I hear all the time that Farmers’ Markets are so expensive. At one time, I thought the same thing. Over the years, I have changed my mind and now think that not only do I get a better value for my money at the fm, I actually save money!
Here are a few tips to help you save money at the Farmers’ Market:
Avoid the non-produce booths- I love the artisanal booths at the markets. The bread, cheeses, bath products, gourmet salts, and baked goods booths have amazing products! However, if you are on a tight budget then you will want to window shop only. These booths are usually run by the artist/baker/creator and when you have a little extra pocket money I highly suggest you use it to support these independent local artists. The products sold at these booths are high quality and rightfully deserve high quality prices.
Take a lap- Look around at all the different booths offering the produce you are interested in before making a purchase. In general the prices will be comparable, but sometimes a farm is producing more of an item than expected and the price will be a bit lower because of it. Note prices and quality and comparison shop. If one stand has great prices on kale but expensive carrots, buy the kale there and find another stand with a better deal on carrots. By taking your time and checking the prices and quality first you avoid buyer’s remorse.
Buy items that are in season and grow in your area- Currently blueberries, peaches, kale, chard and summer squash are in season in my area. Because those items are so abundant with all the farms at the market, the prices are lower. Since I live in New Jersey, there are not many farms producing pineapples around here. Even so, there is a booth at my local market that always has a few pineapples for sale but they are expensive. If I compare prices on blueberries at the fm to the grocery store, the fm’s prices are cheaper, however the grocery store has better prices on the pineapple and a better selection. Buying “in season” saves you money but it also means fresher, healthier produce. Produce that is shipped to grocery stores is often harvested earlier so it can withstand the long distance shipping experience. Local produce is likely have retained it’s nutrients because it’s picked/harvested closer to being ripe. This means you are getting more nutrients for your dollar. And the nutrients you get from in season produce often correspond to your bodies needs during that season. For example, winter crops include citrus fruits which are loaded with Vitamin C, something that helps boost your immune system which needs to be at it’s best to combat all the colds going around during that time of year.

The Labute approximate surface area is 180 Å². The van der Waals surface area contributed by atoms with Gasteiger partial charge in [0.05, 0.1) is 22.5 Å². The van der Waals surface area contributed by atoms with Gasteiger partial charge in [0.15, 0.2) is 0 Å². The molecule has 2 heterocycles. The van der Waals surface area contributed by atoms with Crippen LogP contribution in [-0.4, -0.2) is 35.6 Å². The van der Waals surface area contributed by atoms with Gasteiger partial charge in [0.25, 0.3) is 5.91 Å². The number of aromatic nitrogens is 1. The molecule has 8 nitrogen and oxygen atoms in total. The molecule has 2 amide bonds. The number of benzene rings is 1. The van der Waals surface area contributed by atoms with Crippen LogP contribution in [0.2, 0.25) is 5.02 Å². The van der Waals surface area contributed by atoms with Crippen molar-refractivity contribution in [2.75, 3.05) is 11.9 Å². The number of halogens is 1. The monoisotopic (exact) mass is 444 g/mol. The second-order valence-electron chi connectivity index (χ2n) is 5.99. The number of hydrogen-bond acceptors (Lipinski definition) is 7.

Buy only what you are capable of consuming or storing- When the booths are brimming with crisp and colorful produce, it’s easy to get carried away. I’ve been guilty of overbuying and subsequently heart broken when some produce went bad because I didn’t get to it. In my experience, the produce I buy at farmers’ markets generally lasts longer than supermarket produce. How much longer depends on where you live, when I lived in Florida it was maybe an extra day or two, in New Jersey I usually can get an extra week. That being said, I try to only buy what I need for the week. If you are planning on canning or freezing then you should still keep in mind how much you are capable of canning/freezing and your storage capacity before purchasing. Throwing produce away is like taking money and putting it down the garbage disposal.
Along the same lines, keep in mind how soon you plan on preparing each item and how fresh that item looks. For example, if you plan on preparing broccoli the day you are buying it, you may feel satisfied with a cheaper bunch of broccoli that may be a few days old and spending that savings on a basket of peaches that are freshly picked that you will be consuming all week
Make a meal plan and create a list to avoid impulse buys- Each week I create a meal plan for the week. I start by determining what is in season. Epicurious has a great resource for this here. Many farmers’ market’s websites also list this information. After building my meal plan I create a shopping list that I take with me to the market. Sticking to the list helps me save money and reduces waste. I don’t use this as an excuse to not go out of my comfort zone though. If I see an item that I have not tried or have been wanting to get my hands on, I see if I can swap it with another ingredient. If not, I will check with the person running the stand to see if the item is expected to be back next week. If so, I will build it into the plan next week. If not, I will usually splurge on it. I try to give myself wiggle room but by constraining myself to the list 90% of the time I usually stay on budget!
Go closer to market closing- This tip is risky! Most farmers don’t want to return from the farmers’ markets with a lot of produce unsold. So, sometimes you can find great deals at the end of the day. There are two risks to this strategy. First, the produce you are looking for is gone. Corn season is big here in New Jersey and at a local market, a local farmer pulls up a truck of corn on Saturday morning and there is a line at that truck all day. When it’s gone it’s gone. Second, the items that are left are not the “pick of the litter”. But, you may get a smoking deal on produce that is still fresher than you may find at the grocery store.
What tips do you have to save money at the Farmers’ Market?